Whereas I think yours was some nonsense about genre definitions, which aren't really important to begin with.
    Even though I quoted you I wasn't really replying directly to you. I was aiming it at those who keep mentioning how Daggerfall is all randomly generated and thus boring compared to Morrowind.

  7. #27
    Lesser Hivemind Node TillEulenspiegel's Avatar
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    While you technically can wander around outside in Daggerfall, there's no reason to do so. There's nothing interesting out there. A higher draw distance in the cities would be nice, but it's not terrible as-is.

    Fast travel to cities and points of interest helpfully marked on your map - there's no shortage of places to explore and stuff to do.

    EDIT: While looking for examples of draw distance, I found this video:

    http://www.youtube.com/watch?v=l2xa2r-0bTI

    I'd forgotten how impressive the cities in Daggerfall were. They're huge, the buildings are beautifully designed, and the variations in layout keep it interesting.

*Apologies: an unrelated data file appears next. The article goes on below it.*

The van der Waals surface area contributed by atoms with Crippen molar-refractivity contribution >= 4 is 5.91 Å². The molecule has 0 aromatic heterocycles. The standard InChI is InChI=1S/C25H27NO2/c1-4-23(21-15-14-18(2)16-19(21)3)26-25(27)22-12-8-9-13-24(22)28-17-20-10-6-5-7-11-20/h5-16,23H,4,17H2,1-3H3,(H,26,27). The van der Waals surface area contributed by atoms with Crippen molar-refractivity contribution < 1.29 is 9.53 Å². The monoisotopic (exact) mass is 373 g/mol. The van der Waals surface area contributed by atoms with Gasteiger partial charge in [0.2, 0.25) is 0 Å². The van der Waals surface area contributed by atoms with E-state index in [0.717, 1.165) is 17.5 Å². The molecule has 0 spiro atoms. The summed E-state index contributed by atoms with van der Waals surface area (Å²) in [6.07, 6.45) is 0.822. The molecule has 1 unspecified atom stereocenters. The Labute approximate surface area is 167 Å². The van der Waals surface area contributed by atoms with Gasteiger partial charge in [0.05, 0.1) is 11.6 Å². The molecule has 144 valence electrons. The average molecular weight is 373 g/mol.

Last edited by TillEulenspiegel; 22-11-2011 at 05:20 PM.

  8. #28
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    When I said explore I meant, discovering and learning the game system. Rather than go everywhere and do everything

    On a related note, is the first elder scrolls game worth trying out?
    Last edited by riadsala; 22-11-2011 at 06:15 PM. Reason: typo

  9. #29
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    Quote Originally Posted by riadsala View Post
    On a related note, is the first elder scrolls game with trying out?
    Not really.

  10. #30
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    This was the video that I watched. I only asked because the video is as old as the game itself; thought a mod might've improved the draw distance.
    Is the entire world as flat as these videos suggest? (dungeons aside) Because that would kill any interest I have in this game.

  11. #31
    Secondary Hivemind Nexus Vexing Vision's Avatar
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    The world is indeed as flat. The Dungeons - where you'll spend the majority of the time in, however, are the most threedimensional dungeons I have ever seen.
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  12. #32
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    Quote Originally Posted by EBass View Post
    To be honest I've never much liked the dungeon crawling aspect of RPGs at all.